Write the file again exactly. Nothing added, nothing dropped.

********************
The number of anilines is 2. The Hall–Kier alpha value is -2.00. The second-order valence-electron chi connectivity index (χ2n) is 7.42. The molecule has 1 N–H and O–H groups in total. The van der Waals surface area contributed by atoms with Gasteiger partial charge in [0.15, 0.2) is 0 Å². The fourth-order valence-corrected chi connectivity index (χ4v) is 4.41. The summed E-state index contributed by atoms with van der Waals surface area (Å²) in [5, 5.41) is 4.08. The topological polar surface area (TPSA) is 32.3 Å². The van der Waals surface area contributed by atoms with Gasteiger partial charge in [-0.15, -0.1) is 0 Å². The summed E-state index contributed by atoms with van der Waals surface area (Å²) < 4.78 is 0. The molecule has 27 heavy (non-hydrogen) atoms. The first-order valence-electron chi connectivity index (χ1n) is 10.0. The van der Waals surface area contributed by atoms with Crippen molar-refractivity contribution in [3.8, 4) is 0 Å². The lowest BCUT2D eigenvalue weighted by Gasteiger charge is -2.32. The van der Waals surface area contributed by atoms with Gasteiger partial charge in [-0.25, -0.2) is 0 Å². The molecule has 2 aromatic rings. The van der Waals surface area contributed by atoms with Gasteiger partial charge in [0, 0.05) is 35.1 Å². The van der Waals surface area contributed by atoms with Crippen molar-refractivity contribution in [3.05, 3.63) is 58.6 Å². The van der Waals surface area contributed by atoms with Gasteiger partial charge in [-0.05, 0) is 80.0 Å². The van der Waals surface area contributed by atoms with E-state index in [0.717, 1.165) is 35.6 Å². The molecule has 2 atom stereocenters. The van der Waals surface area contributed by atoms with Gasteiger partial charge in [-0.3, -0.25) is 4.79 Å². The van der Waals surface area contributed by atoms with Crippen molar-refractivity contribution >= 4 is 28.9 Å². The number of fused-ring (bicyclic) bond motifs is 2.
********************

The number of anilines is 2. The Hall–Kier alpha value is -2.00. The second-order valence-electron chi connectivity index (χ2n) is 7.42. The molecule has 1 N–H and O–H groups in total. The van der Waals surface area contributed by atoms with Gasteiger partial charge in [0.15, 0.2) is 0 Å². The fourth-order valence-corrected chi connectivity index (χ4v) is 4.41. The summed E-state index contributed by atoms with van der Waals surface area (Å²) in [5, 5.41) is 4.08. The topological polar surface area (TPSA) is 32.3 Å². The van der Waals surface area contributed by atoms with Gasteiger partial charge in [-0.15, -0.1) is 0 Å². The summed E-state index contributed by atoms with van der Waals surface area (Å²) < 4.78 is 0. The molecule has 27 heavy (non-hydrogen) atoms. The first-order valence-electron chi connectivity index (χ1n) is 10.0. The van der Waals surface area contributed by atoms with Crippen molar-refractivity contribution in [3.8, 4) is 0 Å². The lowest BCUT2D eigenvalue weighted by Gasteiger charge is -2.32. The van der Waals surface area contributed by atoms with Gasteiger partial charge in [-0.25, -0.2) is 0 Å². The molecule has 2 aromatic rings. The van der Waals surface area contributed by atoms with Gasteiger partial charge in [0, 0.05) is 35.1 Å². The van der Waals surface area contributed by atoms with Crippen molar-refractivity contribution in [3.05, 3.63) is 58.6 Å². The van der Waals surface area contributed by atoms with Gasteiger partial charge in [-0.05, 0) is 80.0 Å². The van der Waals surface area contributed by atoms with E-state index in [0.717, 1.165) is 35.6 Å². The molecule has 2 atom stereocenters. The van der Waals surface area contributed by atoms with Gasteiger partial charge in [-0.3, -0.25) is 4.79 Å². The van der Waals surface area contributed by atoms with Crippen molar-refractivity contribution >= 4 is 28.9 Å². The number of fused-ring (bicyclic) bond motifs is 2.